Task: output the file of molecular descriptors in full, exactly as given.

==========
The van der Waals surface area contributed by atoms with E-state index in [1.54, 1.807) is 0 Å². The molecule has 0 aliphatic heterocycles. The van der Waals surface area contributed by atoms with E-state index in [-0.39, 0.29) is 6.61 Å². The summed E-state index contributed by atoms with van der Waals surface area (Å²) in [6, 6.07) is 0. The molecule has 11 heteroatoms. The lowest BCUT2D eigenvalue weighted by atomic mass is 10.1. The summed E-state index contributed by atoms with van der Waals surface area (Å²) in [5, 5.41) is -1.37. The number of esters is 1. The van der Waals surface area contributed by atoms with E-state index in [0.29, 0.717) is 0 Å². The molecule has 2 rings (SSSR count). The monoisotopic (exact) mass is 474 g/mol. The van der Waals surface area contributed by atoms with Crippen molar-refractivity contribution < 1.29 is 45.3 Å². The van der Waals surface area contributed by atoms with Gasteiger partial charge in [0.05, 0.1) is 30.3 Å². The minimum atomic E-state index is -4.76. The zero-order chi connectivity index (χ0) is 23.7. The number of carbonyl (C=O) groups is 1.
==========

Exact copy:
The van der Waals surface area contributed by atoms with E-state index in [1.54, 1.807) is 0 Å². The molecule has 0 aliphatic heterocycles. The van der Waals surface area contributed by atoms with E-state index in [-0.39, 0.29) is 6.61 Å². The summed E-state index contributed by atoms with van der Waals surface area (Å²) in [6, 6.07) is 0. The molecule has 11 heteroatoms. The lowest BCUT2D eigenvalue weighted by atomic mass is 10.1. The summed E-state index contributed by atoms with van der Waals surface area (Å²) in [5, 5.41) is -1.37. The number of esters is 1. The van der Waals surface area contributed by atoms with E-state index in [0.29, 0.717) is 0 Å². The molecule has 2 rings (SSSR count). The monoisotopic (exact) mass is 474 g/mol. The van der Waals surface area contributed by atoms with Crippen molar-refractivity contribution < 1.29 is 45.3 Å². The van der Waals surface area contributed by atoms with Gasteiger partial charge in [0.05, 0.1) is 30.3 Å². The minimum atomic E-state index is -4.76. The zero-order chi connectivity index (χ0) is 23.7. The number of carbonyl (C=O) groups is 1.